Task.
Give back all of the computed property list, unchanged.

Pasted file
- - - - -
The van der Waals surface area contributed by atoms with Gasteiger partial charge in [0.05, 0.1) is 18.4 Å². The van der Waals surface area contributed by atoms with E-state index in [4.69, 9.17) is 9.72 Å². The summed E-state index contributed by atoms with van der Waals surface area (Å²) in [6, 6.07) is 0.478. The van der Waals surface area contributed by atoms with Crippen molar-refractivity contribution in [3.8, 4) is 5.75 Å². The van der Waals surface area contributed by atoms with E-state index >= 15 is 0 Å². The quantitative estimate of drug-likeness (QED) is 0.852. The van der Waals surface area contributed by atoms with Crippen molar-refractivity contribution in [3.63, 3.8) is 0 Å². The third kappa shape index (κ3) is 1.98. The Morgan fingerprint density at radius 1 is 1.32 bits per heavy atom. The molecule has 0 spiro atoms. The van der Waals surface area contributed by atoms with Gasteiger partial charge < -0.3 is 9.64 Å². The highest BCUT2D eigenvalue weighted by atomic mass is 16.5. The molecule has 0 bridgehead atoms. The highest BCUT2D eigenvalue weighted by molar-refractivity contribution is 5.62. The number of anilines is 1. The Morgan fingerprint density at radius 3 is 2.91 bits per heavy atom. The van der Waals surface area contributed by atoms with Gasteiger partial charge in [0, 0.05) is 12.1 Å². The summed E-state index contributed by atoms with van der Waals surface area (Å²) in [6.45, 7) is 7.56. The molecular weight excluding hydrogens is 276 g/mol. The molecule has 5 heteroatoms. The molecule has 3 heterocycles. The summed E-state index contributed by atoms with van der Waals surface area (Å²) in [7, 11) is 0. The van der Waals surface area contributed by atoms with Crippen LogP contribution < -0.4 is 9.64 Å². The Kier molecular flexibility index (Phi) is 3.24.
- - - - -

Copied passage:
The van der Waals surface area contributed by atoms with Gasteiger partial charge in [0.05, 0.1) is 18.4 Å². The van der Waals surface area contributed by atoms with E-state index in [4.69, 9.17) is 9.72 Å². The summed E-state index contributed by atoms with van der Waals surface area (Å²) in [6, 6.07) is 0.478. The van der Waals surface area contributed by atoms with Crippen molar-refractivity contribution in [3.8, 4) is 5.75 Å². The van der Waals surface area contributed by atoms with E-state index >= 15 is 0 Å². The quantitative estimate of drug-likeness (QED) is 0.852. The van der Waals surface area contributed by atoms with Crippen molar-refractivity contribution in [3.63, 3.8) is 0 Å². The third kappa shape index (κ3) is 1.98. The Morgan fingerprint density at radius 1 is 1.32 bits per heavy atom. The molecule has 0 spiro atoms. The van der Waals surface area contributed by atoms with Gasteiger partial charge < -0.3 is 9.64 Å². The highest BCUT2D eigenvalue weighted by atomic mass is 16.5. The molecule has 0 bridgehead atoms. The highest BCUT2D eigenvalue weighted by molar-refractivity contribution is 5.62. The number of anilines is 1. The Morgan fingerprint density at radius 3 is 2.91 bits per heavy atom. The van der Waals surface area contributed by atoms with Gasteiger partial charge in [0, 0.05) is 12.1 Å². The summed E-state index contributed by atoms with van der Waals surface area (Å²) in [6.45, 7) is 7.56. The molecular weight excluding hydrogens is 276 g/mol. The molecule has 5 heteroatoms. The molecule has 3 heterocycles. The summed E-state index contributed by atoms with van der Waals surface area (Å²) in [7, 11) is 0. The van der Waals surface area contributed by atoms with Crippen LogP contribution < -0.4 is 9.64 Å². The Kier molecular flexibility index (Phi) is 3.24.